(Host) After more than 4 hours of debate, the Vermont House this afternoon approved legislation that encourages school districts to provide pre-kindergarten programs to younger students in their communities.
The big fight over the bill came on an amendment that would have limited state funding for these programs in the future.
VPR’s Bob Kinzel reports.
(Kinzel) In the end, the debate came down to increased burdens for property tax payers versus the benefits of providing educational services to younger children.
Currently, schools are allowed to offer these services either at their own facilities or through contracts with private providers. About 25 % of all 3 and 4-year-olds in Vermont are enrolled in such programs.
The students must receive at least 10 hours of educational services to qualify for state funds. Roughly $11 million is allocated from the State’s Education Fund for these programs.
The legislation clarifies the rules and regulations that school districts must follow to participate in the voluntary program.
Opponents of the bill tried to cap spending on pre-kindergarten programs at their current levels – a move that would block any expansion using state funds.
Georgia Rep. Carolyn Branagan argued that taxpayers simply can’t afford this legislation:
(Branagan) “I’m not against pre-school programs and I don’t wish to have little children denied educational opportunities. My position is simply that Vermont taxpayers cannot continue to fund every worthwhile project that comes along.”
(Kinzel) It was a position supported by Shelburne Rep. Joyce Errecart:
(Errecart) “This is money that we are taking involuntarily from taxpayers and then using to subsidize some people on something that is unclear.”
(Kinzel) Newport Rep. Duncan Kilmartin strongly opposed the amendment. He noted that 70% of Vermont parents are employed and he says most need quality child care services. Kilmartin, a Republican, also had a message for the members of his caucus who wanted to cap spending.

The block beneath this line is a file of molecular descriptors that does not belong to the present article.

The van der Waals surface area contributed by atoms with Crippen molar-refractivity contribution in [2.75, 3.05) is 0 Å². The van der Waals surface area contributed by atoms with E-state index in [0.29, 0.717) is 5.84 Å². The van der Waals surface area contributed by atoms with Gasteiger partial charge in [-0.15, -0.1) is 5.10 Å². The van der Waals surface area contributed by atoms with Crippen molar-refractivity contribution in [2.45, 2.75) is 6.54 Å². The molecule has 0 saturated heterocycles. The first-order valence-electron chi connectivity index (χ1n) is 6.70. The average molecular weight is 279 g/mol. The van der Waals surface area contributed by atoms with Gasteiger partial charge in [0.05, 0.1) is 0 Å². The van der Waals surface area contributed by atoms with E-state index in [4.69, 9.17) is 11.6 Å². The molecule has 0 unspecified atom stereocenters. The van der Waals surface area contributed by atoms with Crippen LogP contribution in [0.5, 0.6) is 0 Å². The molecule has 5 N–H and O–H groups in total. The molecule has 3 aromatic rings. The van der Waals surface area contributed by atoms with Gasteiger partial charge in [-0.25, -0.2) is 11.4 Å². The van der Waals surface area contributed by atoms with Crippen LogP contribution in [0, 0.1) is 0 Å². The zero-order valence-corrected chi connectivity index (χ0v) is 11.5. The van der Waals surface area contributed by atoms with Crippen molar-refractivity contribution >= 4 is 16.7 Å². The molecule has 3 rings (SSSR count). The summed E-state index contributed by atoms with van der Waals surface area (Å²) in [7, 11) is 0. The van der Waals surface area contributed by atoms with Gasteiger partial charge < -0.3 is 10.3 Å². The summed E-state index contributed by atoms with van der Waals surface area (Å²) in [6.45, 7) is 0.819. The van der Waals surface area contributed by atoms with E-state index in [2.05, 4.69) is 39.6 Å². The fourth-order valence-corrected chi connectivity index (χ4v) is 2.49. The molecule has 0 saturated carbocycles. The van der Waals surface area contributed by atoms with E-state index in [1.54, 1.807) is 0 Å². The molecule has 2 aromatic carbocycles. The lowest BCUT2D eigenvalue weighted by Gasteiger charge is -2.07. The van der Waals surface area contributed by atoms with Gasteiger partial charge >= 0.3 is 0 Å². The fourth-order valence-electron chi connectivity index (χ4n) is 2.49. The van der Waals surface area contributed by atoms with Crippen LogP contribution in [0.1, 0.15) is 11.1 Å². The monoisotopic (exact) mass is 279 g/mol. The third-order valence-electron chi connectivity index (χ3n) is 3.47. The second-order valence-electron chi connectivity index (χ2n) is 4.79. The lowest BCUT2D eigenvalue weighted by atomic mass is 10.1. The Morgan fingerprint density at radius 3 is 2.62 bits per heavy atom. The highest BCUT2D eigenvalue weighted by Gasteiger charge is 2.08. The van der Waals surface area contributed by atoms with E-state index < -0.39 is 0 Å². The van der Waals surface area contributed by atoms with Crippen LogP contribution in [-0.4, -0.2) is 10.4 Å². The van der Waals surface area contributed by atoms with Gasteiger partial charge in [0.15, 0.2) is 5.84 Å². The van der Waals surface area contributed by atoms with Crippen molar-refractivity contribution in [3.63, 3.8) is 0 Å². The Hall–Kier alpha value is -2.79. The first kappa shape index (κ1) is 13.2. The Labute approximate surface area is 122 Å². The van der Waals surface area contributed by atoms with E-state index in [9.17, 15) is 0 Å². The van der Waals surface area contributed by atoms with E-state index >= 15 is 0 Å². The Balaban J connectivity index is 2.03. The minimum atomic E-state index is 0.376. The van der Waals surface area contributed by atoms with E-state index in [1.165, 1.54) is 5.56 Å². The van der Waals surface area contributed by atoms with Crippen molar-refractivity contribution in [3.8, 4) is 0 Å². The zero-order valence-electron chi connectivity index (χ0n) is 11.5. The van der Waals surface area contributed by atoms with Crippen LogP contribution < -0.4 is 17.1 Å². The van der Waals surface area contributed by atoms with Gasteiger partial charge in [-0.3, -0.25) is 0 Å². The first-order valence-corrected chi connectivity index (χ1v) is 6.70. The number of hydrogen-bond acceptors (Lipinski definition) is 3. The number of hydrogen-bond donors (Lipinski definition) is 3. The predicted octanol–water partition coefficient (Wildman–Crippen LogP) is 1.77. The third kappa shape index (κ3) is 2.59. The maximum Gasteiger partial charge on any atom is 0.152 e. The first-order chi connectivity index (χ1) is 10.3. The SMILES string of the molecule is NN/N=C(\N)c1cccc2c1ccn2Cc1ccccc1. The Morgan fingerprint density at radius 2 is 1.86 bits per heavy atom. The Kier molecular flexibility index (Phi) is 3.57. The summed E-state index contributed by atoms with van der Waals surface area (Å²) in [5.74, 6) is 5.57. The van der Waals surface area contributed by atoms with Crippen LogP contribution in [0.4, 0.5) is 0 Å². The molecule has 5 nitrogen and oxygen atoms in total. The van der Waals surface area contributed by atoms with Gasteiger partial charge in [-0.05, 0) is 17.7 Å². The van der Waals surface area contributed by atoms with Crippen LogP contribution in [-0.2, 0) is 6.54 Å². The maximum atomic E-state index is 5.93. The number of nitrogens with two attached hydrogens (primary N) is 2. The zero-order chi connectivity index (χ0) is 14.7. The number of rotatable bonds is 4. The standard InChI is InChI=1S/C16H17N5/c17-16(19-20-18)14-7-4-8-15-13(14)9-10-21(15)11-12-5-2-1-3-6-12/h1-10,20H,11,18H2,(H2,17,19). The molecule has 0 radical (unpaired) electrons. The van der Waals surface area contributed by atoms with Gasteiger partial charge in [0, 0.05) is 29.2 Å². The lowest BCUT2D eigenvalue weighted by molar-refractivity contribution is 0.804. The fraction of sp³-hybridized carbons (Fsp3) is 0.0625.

(Kilmartin) “Give these 3 and 4-year-olds a better opportunity to obtain better nurture and development in a child care system with preference for private providers. I’m trying to support the family and their children in view of the reality of where their parents are today. I don’t have a magic wand to put 70% of the moms back in the home and neither do you my fellow Republicans or social or fiscal conservatives.”
(Kinzel) Winooski Rep. Ken Atkins is a former teacher. He says spending on pre kindergarten programs should be viewed as an investment in the future:
(Atkins) “If we do this now we’re going to be able to help our young children and give them a good start on their education.”
(Kinzel) The House defeated the amendment by a vote of 89 to 54 and then passed the underlying bill by a two to one margin.
The measure is expected to come up for final approval in the House on Thursday.
For VPR News I’m Bob Kinzel in Montpelier.